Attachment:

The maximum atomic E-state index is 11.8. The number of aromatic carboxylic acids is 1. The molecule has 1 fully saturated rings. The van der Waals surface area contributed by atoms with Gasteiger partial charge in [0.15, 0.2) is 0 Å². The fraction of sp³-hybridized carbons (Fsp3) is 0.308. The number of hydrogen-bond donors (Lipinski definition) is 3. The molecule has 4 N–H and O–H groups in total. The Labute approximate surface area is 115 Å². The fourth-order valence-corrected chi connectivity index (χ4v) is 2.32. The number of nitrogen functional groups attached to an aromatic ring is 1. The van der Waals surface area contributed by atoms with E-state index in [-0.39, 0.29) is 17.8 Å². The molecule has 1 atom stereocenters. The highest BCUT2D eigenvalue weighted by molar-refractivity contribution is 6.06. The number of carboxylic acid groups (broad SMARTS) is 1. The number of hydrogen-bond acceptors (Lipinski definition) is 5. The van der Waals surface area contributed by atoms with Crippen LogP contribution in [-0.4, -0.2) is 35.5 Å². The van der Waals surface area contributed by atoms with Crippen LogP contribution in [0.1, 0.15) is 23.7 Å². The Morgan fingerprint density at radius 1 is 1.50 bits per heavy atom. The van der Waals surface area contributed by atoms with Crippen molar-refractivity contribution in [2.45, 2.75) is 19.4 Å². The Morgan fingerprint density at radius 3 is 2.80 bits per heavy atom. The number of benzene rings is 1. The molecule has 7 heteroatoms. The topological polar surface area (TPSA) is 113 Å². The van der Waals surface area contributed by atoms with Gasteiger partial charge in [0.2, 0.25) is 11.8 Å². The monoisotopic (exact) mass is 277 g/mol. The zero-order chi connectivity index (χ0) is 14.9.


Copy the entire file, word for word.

The maximum atomic E-state index is 11.8. The number of aromatic carboxylic acids is 1. The molecule has 1 fully saturated rings. The van der Waals surface area contributed by atoms with Gasteiger partial charge in [0.15, 0.2) is 0 Å². The fraction of sp³-hybridized carbons (Fsp3) is 0.308. The number of hydrogen-bond donors (Lipinski definition) is 3. The molecule has 4 N–H and O–H groups in total. The Labute approximate surface area is 115 Å². The fourth-order valence-corrected chi connectivity index (χ4v) is 2.32. The number of nitrogen functional groups attached to an aromatic ring is 1. The van der Waals surface area contributed by atoms with E-state index in [-0.39, 0.29) is 17.8 Å². The molecule has 1 atom stereocenters. The highest BCUT2D eigenvalue weighted by molar-refractivity contribution is 6.06. The number of carboxylic acid groups (broad SMARTS) is 1. The number of hydrogen-bond acceptors (Lipinski definition) is 5. The van der Waals surface area contributed by atoms with Crippen LogP contribution in [-0.4, -0.2) is 35.5 Å². The van der Waals surface area contributed by atoms with Crippen LogP contribution in [0.1, 0.15) is 23.7 Å². The Morgan fingerprint density at radius 1 is 1.50 bits per heavy atom. The van der Waals surface area contributed by atoms with Crippen molar-refractivity contribution in [2.45, 2.75) is 19.4 Å². The Morgan fingerprint density at radius 3 is 2.80 bits per heavy atom. The number of benzene rings is 1. The molecule has 7 heteroatoms. The topological polar surface area (TPSA) is 113 Å². The van der Waals surface area contributed by atoms with Gasteiger partial charge in [0.2, 0.25) is 11.8 Å². The monoisotopic (exact) mass is 277 g/mol. The zero-order chi connectivity index (χ0) is 14.9.